Wind energy and wildlife in the immediate vicinity - that's no longer a contradiction in terms. Fortunately, the days when wind turbines were a death trap for many birds and bats are over, as animal protection systems become better and better.
Actually, the artificial nesting boxes around Crystal Rig wind farm in Scotland were intended to provide a new home for long-eared owls. The boxes were hung as a bird protection measure, as the construction of the wind farm meant that some parts of the resident forest had to be cleared. When employees of the energy utility Natural Power checked the nesting boxes in the course of their bird surveillance, there was a surprise: Instead of the expected long-eared owls, barn owls brooded there, which had not existed in the area anymore.
Artificial nesting sites offer protection
Pawel Plonczkier, Environmental Consultant at Natural Power, explains: "The provision of artificial nest sites is a crucial part of any conservation initiative for barn owls, due to modern landscapes offering few nesting opportunities for this species. We subsequently monitored how many boxes were occupied and recorded the breeding success. Supporting the barn owls by provisioning artificial nest sites is vital not only for breeding birds but also for non-breeders and fledged youngsters that would use boxes for hiding and roosting – helping to increase their chance of survival."
The barn owls use the nesting places provided by Natural Power (Image: Natural Power)
First successes from the bird protection measures taken in the past years are also reported by Vattenfall. Last year, for example, some young merlins growing up in the area were ringed near the Ray wind farm in the north of England. This bird species has almost died out in Great Britain in recent years and is on the Red List. There are only about 1000 to 1500 pairs left in the UK.
Habitat is being renatured
Vattenfall now hopes that, in addition to broader ornithological monitoring in the vicinity of the wind farm, the trend towards successful breeding trials with merlins and other upland specialists such as curlews and golden plovers will continue.
As part of the habitat management plan, the company also worked on the highly sensitive bird habitats. Among other things, blanket bog was renaturalised by re-wetting the surrounding area. Aim is to increase the biodiversity of the local flora, which in turn will help to provide a habitat for more insects and beetles. As these serve as food sources for a number of birds, the entire local wildlife benefits.
One of the ringed merlins (Image: Vattenfall)
In the U.S., too, energy companies and environmentalists are focusing on cooperation. Last year, the American Wind Wildlife Institute (AWWI) celebrated its tenth anniversary. The organization was founded by the wind industry to maximize the protection opportunities that wind energy provides through collaboration and research. The Wind Wildlife Research Fund was established in 2018.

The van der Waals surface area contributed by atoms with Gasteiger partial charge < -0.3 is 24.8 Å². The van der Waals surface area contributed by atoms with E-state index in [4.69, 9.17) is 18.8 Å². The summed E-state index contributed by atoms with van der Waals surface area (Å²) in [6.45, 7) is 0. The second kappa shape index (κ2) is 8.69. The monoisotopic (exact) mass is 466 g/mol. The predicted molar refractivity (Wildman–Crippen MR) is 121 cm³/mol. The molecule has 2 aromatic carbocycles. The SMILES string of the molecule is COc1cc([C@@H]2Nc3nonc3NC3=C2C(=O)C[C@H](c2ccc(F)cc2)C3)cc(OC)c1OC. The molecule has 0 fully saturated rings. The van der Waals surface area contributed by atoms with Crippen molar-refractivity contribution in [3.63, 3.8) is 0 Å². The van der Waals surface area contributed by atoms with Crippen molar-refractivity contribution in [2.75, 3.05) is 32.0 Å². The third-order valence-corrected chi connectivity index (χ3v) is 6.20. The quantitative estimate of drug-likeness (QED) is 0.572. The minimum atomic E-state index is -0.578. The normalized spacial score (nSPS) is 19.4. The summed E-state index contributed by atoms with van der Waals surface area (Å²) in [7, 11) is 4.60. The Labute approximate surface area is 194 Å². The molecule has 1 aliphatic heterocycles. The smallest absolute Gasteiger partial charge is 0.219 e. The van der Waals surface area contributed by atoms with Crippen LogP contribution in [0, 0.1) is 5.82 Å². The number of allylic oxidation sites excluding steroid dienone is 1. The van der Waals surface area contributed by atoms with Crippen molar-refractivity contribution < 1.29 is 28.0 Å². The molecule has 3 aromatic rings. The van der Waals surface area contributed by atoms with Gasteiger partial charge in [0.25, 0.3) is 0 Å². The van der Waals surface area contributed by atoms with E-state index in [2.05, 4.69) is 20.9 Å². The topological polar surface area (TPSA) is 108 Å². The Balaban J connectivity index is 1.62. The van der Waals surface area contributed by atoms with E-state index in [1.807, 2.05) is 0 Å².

A fund for research
This fund primarily finances research projects dealing with the interaction between wildlife and wind energy. In addition, technologies and methods are being researched that can be used to minimize or eliminate the effects of wind power on wildlife. The initiative is financed by wind power companies, with further funds coming from nature conservation associations.
"This first-of-its-kind fund will make it possible to continue to expand wind energy development while also protecting and conserving wildlife populations," said Greg Wolf, CEO of Leeward Renewable Energy. "It speaks volumes about the wind industry’s values that so many companies have stepped up to invest in the fund."
Fewer dead bats
Some companies are also directly working on the subject of reducing negative impacts of wind turbines on nature and animals, e.g. NRG Systems having developed a system that lowers the effect of wind turbines on bats. During the two-year tests at the Los Vientos wind farm in Texas, the deadly collisions of some bat species were reduced by 54 percent.
With this system, bats are to be kept away from the turbines in the future (Image: NRG Systems)
The system works with ultrasonic signals. It is based on 'jamming' - the echo locating function that bats rely on for orientation, foraging and communication - without affecting the animals moving in the air around the turbines.
Sara Weaver, doctoral candidate at Texas State University, and biology lecturer at A&M, San Antonio, who led the Los Vientos study, emphasizes the success of the system that will be launched this year: "Our results from a robust, two-year study at an operational wind energy facility in Texas indicate NRG’s acoustic deterrents significantly reduce Brazilian free-tailed bat and hoary bat fatalities. Based on these results, the technology is a promising tool for reducing bat fatalities at wind turbines."